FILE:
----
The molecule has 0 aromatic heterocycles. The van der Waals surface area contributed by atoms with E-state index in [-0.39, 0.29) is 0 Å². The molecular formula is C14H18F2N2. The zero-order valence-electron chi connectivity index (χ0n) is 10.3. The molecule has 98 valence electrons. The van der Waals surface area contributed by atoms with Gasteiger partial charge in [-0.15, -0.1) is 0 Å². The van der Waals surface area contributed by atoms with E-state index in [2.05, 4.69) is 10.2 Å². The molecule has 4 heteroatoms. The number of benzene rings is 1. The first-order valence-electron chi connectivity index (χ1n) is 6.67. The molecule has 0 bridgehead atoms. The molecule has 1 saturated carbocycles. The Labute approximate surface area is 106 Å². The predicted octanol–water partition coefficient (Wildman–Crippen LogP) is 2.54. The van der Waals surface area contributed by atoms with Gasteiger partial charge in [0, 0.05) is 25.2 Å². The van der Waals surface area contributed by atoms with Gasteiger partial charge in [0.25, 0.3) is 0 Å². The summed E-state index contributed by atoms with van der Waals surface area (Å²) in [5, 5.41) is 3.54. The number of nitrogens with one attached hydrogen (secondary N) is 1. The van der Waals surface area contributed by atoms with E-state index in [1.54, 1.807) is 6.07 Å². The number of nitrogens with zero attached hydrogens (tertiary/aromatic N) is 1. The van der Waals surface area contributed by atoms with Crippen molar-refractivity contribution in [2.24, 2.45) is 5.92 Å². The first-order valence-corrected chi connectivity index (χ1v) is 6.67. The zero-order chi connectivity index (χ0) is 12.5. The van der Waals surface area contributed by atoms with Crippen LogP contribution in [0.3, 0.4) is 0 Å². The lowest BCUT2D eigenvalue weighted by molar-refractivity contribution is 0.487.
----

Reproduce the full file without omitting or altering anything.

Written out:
The molecule has 0 aromatic heterocycles. The van der Waals surface area contributed by atoms with E-state index in [-0.39, 0.29) is 0 Å². The molecular formula is C14H18F2N2. The zero-order valence-electron chi connectivity index (χ0n) is 10.3. The molecule has 98 valence electrons. The van der Waals surface area contributed by atoms with Gasteiger partial charge in [-0.15, -0.1) is 0 Å². The van der Waals surface area contributed by atoms with E-state index in [2.05, 4.69) is 10.2 Å². The molecule has 4 heteroatoms. The number of benzene rings is 1. The first-order valence-electron chi connectivity index (χ1n) is 6.67. The molecule has 0 bridgehead atoms. The molecule has 1 saturated carbocycles. The Labute approximate surface area is 106 Å². The predicted octanol–water partition coefficient (Wildman–Crippen LogP) is 2.54. The van der Waals surface area contributed by atoms with Gasteiger partial charge in [0, 0.05) is 25.2 Å². The van der Waals surface area contributed by atoms with Gasteiger partial charge in [0.25, 0.3) is 0 Å². The summed E-state index contributed by atoms with van der Waals surface area (Å²) in [5, 5.41) is 3.54. The number of nitrogens with one attached hydrogen (secondary N) is 1. The van der Waals surface area contributed by atoms with E-state index in [1.54, 1.807) is 6.07 Å². The number of nitrogens with zero attached hydrogens (tertiary/aromatic N) is 1. The van der Waals surface area contributed by atoms with Crippen molar-refractivity contribution in [2.24, 2.45) is 5.92 Å². The first-order valence-corrected chi connectivity index (χ1v) is 6.67. The zero-order chi connectivity index (χ0) is 12.5. The van der Waals surface area contributed by atoms with Crippen LogP contribution in [0.3, 0.4) is 0 Å². The lowest BCUT2D eigenvalue weighted by molar-refractivity contribution is 0.487.